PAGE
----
The use of biofuel is a good option for shipowners to reduce CO2 emissions. The production process is known from other sectors and the fuels are used in more sectors than just shipping. In road transport, the coming years will see major investments in bio-LNG with a European network. For aviation, sustainable kerosene is expected to play a major role.

As with more "new" fuels, infrastructure is a limiting factor.

Nevertheless, several pilots and tests are underway. Back in 2015, Boskalis launched a pilot, in collaboration with GoodFuels and Wärtsila, for the development of scalable and affordable biofuels for shipping. The pilot covered a period of 2 years, during which the consortium tested different biofuels at the Wärtsilä test facilities in Vaasa, followed by live testing on different vessels within Boskalis' global fleet in different regions and ports.

CMA CGM also started a test: in March this year, a CMA CGM container ship sailed partly on fossil fuel and partly on bio-fuel. The sustainable fuel oil is extracted from old cooking oil and is less polluting, because the CO2 emissions would be up to 80% lower than those of fossil fuels. GoodFuels also plays an important role here. The company is in fact a producer of this sustainable fuel oil. A major disadvantage of the sustainable fuel oil is that it has a higher price tag than ordinary fuel oil. CMA CGM is conducting the test in collaboration with Ikea. The furniture company is fully paying for the costs of the more expensive fuel. For Ikea, it is an important step towards more sustainable shipping; if successful, the company plans to use the sustainable fuel for all containers transported from Rotterdam in the future.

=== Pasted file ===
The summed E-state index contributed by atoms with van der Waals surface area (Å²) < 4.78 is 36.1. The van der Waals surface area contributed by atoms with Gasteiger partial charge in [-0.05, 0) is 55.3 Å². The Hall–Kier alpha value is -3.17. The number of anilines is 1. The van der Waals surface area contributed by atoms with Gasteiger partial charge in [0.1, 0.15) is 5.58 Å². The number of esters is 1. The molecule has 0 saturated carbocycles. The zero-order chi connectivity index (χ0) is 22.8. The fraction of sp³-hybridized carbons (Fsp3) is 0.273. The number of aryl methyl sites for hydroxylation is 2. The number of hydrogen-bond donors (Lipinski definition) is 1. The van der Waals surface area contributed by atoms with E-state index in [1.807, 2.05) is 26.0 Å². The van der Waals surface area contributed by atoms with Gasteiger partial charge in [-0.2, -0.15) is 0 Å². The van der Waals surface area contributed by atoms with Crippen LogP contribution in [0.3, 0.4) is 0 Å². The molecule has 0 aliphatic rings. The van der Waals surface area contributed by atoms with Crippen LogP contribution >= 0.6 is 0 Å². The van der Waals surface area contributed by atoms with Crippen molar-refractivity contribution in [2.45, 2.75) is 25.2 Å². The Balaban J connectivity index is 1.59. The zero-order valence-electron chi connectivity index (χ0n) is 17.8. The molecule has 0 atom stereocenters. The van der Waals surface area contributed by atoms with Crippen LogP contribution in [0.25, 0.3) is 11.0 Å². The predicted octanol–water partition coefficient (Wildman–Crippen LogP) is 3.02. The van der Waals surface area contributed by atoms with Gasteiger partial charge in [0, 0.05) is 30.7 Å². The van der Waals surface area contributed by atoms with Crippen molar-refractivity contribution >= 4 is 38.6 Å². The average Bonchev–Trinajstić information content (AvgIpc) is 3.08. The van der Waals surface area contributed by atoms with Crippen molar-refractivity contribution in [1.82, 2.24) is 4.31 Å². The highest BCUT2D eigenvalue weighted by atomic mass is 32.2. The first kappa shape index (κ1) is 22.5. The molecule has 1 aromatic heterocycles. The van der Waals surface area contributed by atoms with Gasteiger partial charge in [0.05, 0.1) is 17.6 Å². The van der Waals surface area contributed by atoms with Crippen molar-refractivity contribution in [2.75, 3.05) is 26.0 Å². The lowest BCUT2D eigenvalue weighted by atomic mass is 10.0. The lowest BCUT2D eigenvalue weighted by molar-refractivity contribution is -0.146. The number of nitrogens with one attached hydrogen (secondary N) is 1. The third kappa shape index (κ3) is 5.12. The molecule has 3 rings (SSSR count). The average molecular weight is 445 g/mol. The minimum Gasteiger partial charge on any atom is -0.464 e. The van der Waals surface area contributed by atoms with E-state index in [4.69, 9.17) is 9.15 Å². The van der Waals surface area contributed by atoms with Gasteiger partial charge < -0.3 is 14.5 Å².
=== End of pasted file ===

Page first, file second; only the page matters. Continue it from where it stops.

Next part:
Container liner Maersk is also testing biofuels: between March and June, the Triple-E ship Mette Maersk sailed from Rotterdam to Shanghai and back again on fuel consisting of 20% biofuel. Heineken, DSM, Shell, Unilever, FrieslandCampina and Philips were involved in the experiment. The use of biofuel generates extra costs for the transporters. Maersk advocates a global policy to reduce these costs.

The question is, however, to what extent biofuels will actually become available in sufficient quantities for use as shipping fuel. Other transport modalities are also testing biofuels, and the food and chemical industries also want to have access to biomass. These last two industries want to upgrade biofuel to high-grade products. Using biomass as ship fuel is considered a low-grade application. Moreover, the energy needs of the shipping industry - in particular the 'deep sea' - are very high.

 

Part 3 describes a (future) fuel with high expectations: hydrogen.